Now I continue to put Quilts shows in my calendar and continue to accompany Ingunn. Enjoying the art and the colors, enjoying the depths and uniqueness of the sisterhood of Quilts and quilting.

Sendt fra min iPhone

Posted by: thebluemusicblog | March 17, 2017


It was interesting to visit the largest refugee camp in the North Greece. I am impressed with the way Greece has handled the refugee crisis. Several hundreds of the former inhabitants in this camp have either moved north inEurope or being relocated to apartments in Thessaloniki. There were only 310 refugees left in this camp, but nobody really know when the next wave of refugees will arrive. A lot depends on the development between Turkey and the EU.

Above you see the director of this camp, a very interesting young man with welcoming words to us representing the YMCA. At the side of Lisa another Greec employee at the camp.

The camp used to consist of a number of tents, but the standard had come up and most of the refugees live in containers. in a few months there will be built 120 real homes on the field at the one side of the camp.

There are separate areas only for women in the camp, as well as prayer rooms for different religions. as you can see above there is also an Orthodox chapel built for the camp. Here are no refugees from Syria. apart from 8 people from Pakistan all are from Afghanistan.

Paris, the Vice President of Thessaloniki YMCA is holding the welcoming speech at the official opening of the World YMCA Refugee Office in Thessaloniki.

Next are two young Orthodox Priests praying for and blessing the office.

National TV was present as well and covered the event.

Lisa Kalivatsi, the Refugee Secretary of the World YMCA, now officially located in Thessaloniki.

John from REACT and Henry from Syria. Henry has decorated the window in our Refugee office, and he has been very active in the REACT programme here in the YMCA, playing theatre together with actor John. Henry and I got to know one another, and then he introduced me to his sister and his parents.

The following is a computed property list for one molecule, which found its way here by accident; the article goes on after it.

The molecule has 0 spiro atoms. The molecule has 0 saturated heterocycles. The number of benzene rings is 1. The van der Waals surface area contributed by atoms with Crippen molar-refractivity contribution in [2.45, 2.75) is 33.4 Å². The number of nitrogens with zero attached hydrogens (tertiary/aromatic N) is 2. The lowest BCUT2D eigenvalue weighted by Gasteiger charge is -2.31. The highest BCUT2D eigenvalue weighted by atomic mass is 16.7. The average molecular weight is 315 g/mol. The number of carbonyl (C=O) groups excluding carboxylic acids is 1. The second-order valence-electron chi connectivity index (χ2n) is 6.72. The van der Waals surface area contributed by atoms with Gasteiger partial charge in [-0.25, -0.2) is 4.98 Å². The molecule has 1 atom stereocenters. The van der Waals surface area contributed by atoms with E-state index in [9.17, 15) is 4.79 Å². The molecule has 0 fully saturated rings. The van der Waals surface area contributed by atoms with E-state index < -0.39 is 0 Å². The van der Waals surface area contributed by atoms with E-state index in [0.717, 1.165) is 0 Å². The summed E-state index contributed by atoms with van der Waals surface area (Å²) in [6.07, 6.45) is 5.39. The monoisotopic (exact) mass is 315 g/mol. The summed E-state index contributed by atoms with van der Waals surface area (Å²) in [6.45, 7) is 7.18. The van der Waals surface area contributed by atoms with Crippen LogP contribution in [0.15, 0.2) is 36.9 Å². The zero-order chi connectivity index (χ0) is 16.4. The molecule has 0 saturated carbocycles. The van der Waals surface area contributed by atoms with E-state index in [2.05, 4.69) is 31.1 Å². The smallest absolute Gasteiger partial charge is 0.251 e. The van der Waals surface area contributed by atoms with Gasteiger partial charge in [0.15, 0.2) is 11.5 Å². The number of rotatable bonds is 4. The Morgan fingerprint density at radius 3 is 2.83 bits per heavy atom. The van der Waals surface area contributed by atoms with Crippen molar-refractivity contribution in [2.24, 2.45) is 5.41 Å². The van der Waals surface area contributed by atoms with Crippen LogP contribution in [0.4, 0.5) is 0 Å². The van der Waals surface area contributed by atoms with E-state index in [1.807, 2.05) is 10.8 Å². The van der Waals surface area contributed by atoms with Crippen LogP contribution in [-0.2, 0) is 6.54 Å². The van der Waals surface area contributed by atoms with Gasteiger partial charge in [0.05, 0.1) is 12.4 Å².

The whole family of Henry plus REACT members. Henry and family are on their way to the Netherlands in a few days. Any YMCA connections there?

Ingunn and Lisa in Athens next day. After interesting and full days in Thessaloniki we flew down to Athens to visit the National YMCA in Greece and Athens YMCA.

Nikos Bibiris is an old friend from my time in YMCA Europe. it was a real pleasure to reconnect with Nikos and we had lunch together with him and two board members. The conversation was stimulating. What is the position of the YMCA in the world today? What are the development trends we have to deal with? How do we regard Islam today? The refugee crisis?

The chapel on the top floor of the YMCA building in Athens has as its central motive Jesus as 12 years old in the temple of Jerusalem.

The word “Souvlaki” in the title of this blogpost indicates that it is not only about the Refugee Office. It is also a photographic walk through some interesting spots in Athens. I could not resist this outcry for peace!

Utterly beautiful, isn’t it? It is a sin to walk past such a picture without grabbing it.

Just around that beautiful window I found this rather pitoresque signpost to Acropolis.

This is Blue Music, or at least Blue Soccer!

This is simply for contemplation.

Like this aristocratic cat was doing in the spring sun.

Back to more serious work. After an inspiring lunch downtown we say goodbye to Joannis and go for a visit to Nikes branch in the outskirts of Athens.

To the far left here is Lefteris, the Vice Mayor of the Nikea Municipality and the physical instruction director for the local YMCA. The man to the right is the chief of the Air Force Military Police in Athens and a veteran volunteer at the YMCA.

The Colonelfro the Air Force, his brother and Lefteris, a great politician and YMCA leader, they all are!

Here we are photographed together with the Special Olympic team in the YMCA.

Here with the Managing Director of the Nikea YMCA, professor in Theology and a great local YMCA leader.

In the late evening the Vice Mayor of Nikea, Lefteris, asked if we were interested in visiting a nearby refugee camp where the YMCA and the municipality of Nikea had plans for some activities. We accepted the invitation, and accompanied by the colonel who is the chief of the Air Force Military Police for all Athens, we had no problems in getting access and be showed around by two staff.

Again we saw a well regulated camp in good conditions. in this camp there were more than thirty unaccompanied minors – a great responsibility for the employees.